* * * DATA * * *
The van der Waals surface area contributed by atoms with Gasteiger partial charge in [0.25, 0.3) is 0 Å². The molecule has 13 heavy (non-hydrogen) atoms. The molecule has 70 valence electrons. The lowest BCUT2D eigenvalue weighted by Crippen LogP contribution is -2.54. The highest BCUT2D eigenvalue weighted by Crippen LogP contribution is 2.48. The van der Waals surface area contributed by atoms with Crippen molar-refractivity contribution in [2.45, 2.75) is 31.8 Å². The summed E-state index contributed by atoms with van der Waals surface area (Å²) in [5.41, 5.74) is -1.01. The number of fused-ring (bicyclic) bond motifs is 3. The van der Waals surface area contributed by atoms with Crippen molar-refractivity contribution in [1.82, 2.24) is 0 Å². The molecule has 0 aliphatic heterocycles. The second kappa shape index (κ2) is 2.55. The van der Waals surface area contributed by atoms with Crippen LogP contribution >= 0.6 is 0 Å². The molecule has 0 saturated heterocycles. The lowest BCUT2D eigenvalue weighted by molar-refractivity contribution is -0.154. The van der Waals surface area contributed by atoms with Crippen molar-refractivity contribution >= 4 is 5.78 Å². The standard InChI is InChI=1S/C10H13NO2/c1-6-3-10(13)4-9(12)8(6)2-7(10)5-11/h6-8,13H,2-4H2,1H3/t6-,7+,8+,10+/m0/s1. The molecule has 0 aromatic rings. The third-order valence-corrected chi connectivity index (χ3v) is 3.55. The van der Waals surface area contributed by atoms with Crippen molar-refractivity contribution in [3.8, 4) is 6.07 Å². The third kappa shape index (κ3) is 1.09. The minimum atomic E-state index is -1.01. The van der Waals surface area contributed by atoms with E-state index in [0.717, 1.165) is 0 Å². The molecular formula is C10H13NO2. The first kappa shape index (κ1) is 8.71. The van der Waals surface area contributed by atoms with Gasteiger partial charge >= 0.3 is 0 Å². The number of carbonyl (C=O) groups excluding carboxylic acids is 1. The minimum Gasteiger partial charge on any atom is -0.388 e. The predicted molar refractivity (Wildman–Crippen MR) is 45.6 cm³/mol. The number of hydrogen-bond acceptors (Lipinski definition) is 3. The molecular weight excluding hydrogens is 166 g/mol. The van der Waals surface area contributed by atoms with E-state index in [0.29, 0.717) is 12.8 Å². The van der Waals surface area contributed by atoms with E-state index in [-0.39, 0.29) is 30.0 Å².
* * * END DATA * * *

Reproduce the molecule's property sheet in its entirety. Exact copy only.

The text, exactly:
The van der Waals surface area contributed by atoms with Gasteiger partial charge in [0.25, 0.3) is 0 Å². The molecule has 13 heavy (non-hydrogen) atoms. The molecule has 70 valence electrons. The lowest BCUT2D eigenvalue weighted by Crippen LogP contribution is -2.54. The highest BCUT2D eigenvalue weighted by Crippen LogP contribution is 2.48. The van der Waals surface area contributed by atoms with Crippen molar-refractivity contribution in [2.45, 2.75) is 31.8 Å². The summed E-state index contributed by atoms with van der Waals surface area (Å²) in [5.41, 5.74) is -1.01. The number of fused-ring (bicyclic) bond motifs is 3. The van der Waals surface area contributed by atoms with Crippen molar-refractivity contribution in [1.82, 2.24) is 0 Å². The molecule has 0 aliphatic heterocycles. The second kappa shape index (κ2) is 2.55. The van der Waals surface area contributed by atoms with Crippen LogP contribution >= 0.6 is 0 Å². The molecule has 0 saturated heterocycles. The lowest BCUT2D eigenvalue weighted by molar-refractivity contribution is -0.154. The van der Waals surface area contributed by atoms with Crippen molar-refractivity contribution >= 4 is 5.78 Å². The standard InChI is InChI=1S/C10H13NO2/c1-6-3-10(13)4-9(12)8(6)2-7(10)5-11/h6-8,13H,2-4H2,1H3/t6-,7+,8+,10+/m0/s1. The molecule has 0 aromatic rings. The third-order valence-corrected chi connectivity index (χ3v) is 3.55. The van der Waals surface area contributed by atoms with Crippen molar-refractivity contribution in [3.8, 4) is 6.07 Å². The third kappa shape index (κ3) is 1.09. The minimum atomic E-state index is -1.01. The van der Waals surface area contributed by atoms with E-state index in [0.717, 1.165) is 0 Å². The molecular formula is C10H13NO2. The first kappa shape index (κ1) is 8.71. The van der Waals surface area contributed by atoms with Gasteiger partial charge >= 0.3 is 0 Å². The number of carbonyl (C=O) groups excluding carboxylic acids is 1. The minimum Gasteiger partial charge on any atom is -0.388 e. The predicted molar refractivity (Wildman–Crippen MR) is 45.6 cm³/mol. The number of hydrogen-bond acceptors (Lipinski definition) is 3. The molecular weight excluding hydrogens is 166 g/mol. The van der Waals surface area contributed by atoms with E-state index in [0.29, 0.717) is 12.8 Å². The van der Waals surface area contributed by atoms with E-state index in [-0.39, 0.29) is 30.0 Å².